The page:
TEI urges Treasury to permit companies to "check the box" (Notice 95-14).
This letter follows up on our recent meeting concerning Notice 95-14, which asks whether a simplified method of classifying unincorporated business organizations should be adopted (commonly referred to as the "check-the-box" procedure). During that meeting, you asked TEI to address three issues relating to the international aspects of the procedure: (i) the feasibility of using a list of per se corporations; (ii) the designation of "default' corporate status for entities that fail to make an election; and (iii) the mechanics of making the election.
The Institute wholeheartedly supports the expansion of the check-the-box procedure to the international area and is eager to assist the Treasury in ironing out the "nits" in the system. We have completed a survey of the members of our Executive Committee and International Tax Committee on this issue. The following comments are based on that survey.
Automatic Classification of
Under Notice 95-14, domestic, state-law corporations are automatically treated as corporations for federal tax purposes. You asked whether there are foreign entities that should be excluded from an elective check-the-box regime because they are always treated as corporations by U.S. taxpayers.
You specifically requested comments on the treatment of an altiengesellschaft (AG) in Germany, a societe anonyme (SA) in France, and a public limited company (PLC) in the United Kingdom and Australia. Although the majority of our responding members treat these entities as corporations, the survey revealed that some members treat each of these enterprises as flow-through entities under the Morrissey regulations.
Given the IRS and Treasury's historical resistance to the use of lists in other areas (e.g., in respect of the high-tax country exceptions to Subpart F income inclusion), we are surprised that Treasury is considering designating certain enterprises unequivocally as corporations. The Government has also resisted having foreign law concepts drive U.S. tax consequences. See, e.g., United States v. Goodyear Tire & Rubber Co., 493 U.S. 132 (1990) (foreign accumulated profits computed under U.S., not British, law); Procter & Gamble v. United States, 961 F.2d 1255 (6th Cir. 1992) (Commissioner argued, albeit unsuccessfully, that the IRS had authority to reallocate royalty payments restricted by foreign law).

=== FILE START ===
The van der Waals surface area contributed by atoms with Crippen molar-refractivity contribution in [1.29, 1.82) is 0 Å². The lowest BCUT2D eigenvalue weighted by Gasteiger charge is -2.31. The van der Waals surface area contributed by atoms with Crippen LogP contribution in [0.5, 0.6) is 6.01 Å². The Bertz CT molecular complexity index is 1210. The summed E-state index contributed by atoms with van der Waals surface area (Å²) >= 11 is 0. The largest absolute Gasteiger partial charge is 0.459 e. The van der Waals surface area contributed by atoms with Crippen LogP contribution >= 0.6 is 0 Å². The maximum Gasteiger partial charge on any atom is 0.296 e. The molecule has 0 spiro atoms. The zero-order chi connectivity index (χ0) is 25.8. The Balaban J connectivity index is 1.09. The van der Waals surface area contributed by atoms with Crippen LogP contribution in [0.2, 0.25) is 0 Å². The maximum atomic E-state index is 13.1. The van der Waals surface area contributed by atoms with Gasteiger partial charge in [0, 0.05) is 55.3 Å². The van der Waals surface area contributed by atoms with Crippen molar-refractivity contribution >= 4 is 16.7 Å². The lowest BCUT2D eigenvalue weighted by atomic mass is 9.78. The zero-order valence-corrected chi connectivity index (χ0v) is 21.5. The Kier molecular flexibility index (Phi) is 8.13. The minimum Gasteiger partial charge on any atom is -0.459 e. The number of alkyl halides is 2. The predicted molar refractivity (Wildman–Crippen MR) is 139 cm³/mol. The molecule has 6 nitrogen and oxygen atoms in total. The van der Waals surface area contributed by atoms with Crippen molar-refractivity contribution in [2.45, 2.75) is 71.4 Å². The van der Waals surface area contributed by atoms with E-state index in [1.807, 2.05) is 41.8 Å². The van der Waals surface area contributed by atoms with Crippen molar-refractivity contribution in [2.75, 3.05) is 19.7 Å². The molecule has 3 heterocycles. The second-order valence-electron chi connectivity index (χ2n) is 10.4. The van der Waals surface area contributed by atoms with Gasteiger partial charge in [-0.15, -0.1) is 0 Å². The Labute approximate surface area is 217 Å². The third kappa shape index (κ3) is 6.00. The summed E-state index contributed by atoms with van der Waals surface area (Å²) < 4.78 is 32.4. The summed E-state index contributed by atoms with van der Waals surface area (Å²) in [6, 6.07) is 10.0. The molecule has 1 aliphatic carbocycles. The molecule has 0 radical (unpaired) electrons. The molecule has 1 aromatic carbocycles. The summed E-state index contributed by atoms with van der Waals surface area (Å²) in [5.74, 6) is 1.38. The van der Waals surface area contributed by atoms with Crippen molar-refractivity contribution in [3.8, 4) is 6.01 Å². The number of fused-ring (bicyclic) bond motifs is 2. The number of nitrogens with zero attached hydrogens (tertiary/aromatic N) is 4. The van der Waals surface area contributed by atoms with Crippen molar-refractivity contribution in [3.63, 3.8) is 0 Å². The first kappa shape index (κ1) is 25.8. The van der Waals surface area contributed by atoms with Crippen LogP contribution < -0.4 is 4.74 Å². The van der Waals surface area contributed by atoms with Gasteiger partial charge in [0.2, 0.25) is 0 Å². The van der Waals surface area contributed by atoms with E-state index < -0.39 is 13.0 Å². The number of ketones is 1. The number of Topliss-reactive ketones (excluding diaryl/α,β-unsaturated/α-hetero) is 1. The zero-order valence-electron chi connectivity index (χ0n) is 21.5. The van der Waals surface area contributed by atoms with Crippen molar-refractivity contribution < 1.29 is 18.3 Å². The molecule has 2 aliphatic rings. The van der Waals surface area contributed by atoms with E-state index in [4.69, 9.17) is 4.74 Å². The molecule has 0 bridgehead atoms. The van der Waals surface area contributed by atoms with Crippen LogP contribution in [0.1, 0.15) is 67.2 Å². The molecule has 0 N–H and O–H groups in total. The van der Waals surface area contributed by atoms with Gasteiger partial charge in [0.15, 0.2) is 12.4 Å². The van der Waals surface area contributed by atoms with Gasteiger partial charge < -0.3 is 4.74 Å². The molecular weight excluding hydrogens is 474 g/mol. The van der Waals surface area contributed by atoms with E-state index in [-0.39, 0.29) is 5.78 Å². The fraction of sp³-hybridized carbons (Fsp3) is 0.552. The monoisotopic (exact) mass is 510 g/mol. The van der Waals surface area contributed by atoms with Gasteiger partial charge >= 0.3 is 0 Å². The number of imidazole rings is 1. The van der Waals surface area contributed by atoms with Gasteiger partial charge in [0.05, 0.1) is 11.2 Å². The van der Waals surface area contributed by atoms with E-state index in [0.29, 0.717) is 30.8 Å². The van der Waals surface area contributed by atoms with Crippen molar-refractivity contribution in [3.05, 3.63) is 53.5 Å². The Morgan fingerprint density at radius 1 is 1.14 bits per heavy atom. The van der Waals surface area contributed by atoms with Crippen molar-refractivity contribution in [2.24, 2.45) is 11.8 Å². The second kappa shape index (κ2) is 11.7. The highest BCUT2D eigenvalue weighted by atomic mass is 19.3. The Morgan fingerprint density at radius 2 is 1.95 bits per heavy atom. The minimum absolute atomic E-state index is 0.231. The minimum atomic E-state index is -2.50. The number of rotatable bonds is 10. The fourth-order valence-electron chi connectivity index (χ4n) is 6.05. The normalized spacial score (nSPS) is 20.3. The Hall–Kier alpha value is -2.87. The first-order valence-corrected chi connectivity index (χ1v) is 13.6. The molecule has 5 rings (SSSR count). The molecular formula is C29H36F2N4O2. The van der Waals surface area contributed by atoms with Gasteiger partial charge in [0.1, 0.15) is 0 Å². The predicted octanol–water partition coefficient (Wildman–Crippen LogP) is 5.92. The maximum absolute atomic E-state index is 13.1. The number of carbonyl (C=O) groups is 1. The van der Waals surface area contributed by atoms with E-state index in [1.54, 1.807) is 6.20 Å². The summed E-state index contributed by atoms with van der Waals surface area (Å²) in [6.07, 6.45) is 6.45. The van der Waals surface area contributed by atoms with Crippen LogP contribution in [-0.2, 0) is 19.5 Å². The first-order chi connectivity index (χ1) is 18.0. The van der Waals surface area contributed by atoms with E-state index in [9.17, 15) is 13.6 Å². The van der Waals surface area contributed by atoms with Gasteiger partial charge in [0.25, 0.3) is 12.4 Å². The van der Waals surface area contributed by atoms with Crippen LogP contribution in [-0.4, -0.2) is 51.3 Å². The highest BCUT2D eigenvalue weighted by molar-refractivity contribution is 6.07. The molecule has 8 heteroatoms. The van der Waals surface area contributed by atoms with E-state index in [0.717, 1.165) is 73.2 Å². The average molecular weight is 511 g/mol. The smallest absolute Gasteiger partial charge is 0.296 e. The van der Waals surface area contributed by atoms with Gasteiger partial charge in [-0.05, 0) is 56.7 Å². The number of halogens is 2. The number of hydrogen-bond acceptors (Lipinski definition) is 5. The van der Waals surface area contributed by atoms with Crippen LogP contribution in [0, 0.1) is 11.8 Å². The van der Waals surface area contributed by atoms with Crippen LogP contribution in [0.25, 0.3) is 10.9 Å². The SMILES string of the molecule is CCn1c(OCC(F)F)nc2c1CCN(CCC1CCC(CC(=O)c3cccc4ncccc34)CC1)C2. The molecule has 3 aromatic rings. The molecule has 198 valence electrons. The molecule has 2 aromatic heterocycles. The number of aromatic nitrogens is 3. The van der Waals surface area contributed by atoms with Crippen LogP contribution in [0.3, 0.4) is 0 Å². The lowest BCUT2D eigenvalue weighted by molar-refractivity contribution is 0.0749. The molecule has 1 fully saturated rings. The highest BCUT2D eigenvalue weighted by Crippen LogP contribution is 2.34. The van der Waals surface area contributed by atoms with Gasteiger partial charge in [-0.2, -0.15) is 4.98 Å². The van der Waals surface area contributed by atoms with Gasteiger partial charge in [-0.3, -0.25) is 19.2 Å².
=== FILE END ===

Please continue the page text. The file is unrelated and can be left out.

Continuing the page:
The use of a list of foreign entities that would constitute per se corporations raises several practical issues. First, what criteria are used in determining which entities should be placed on a list of per se corporations? Should the Morrissey factors remain the criteria or should other factors (such as a separate juridical person requirement) be used? In addition, what is the process by which the list will be developed? Will it be established only after a notice-and-comment period and will it be regularly updated?
More fundamentally, what happens if the foreign jurisdiction amends the governing statute (e.g., the United Kingdom changes the legal requirements for establishing a PLC) after the foreign entity is placed on the per se list? Presumably, good faith reliance on the list will not be upset. Thus, until the IRS issues a notice to modify the list (which could take months, perhaps even years), a taxpayer should be able to establish an entity with confidence that its initial and on-going treatment as a corporation will not be challenged. If the taxpayer did not enjoy such assurance - if it must worry that any change in the foreign stature could vitiate its reliance - the certainty offered by the check-the-box regime would evaporate. Finally, an issue arises concerning the effect of the per se list on entities formed before the new procedure becomes effective.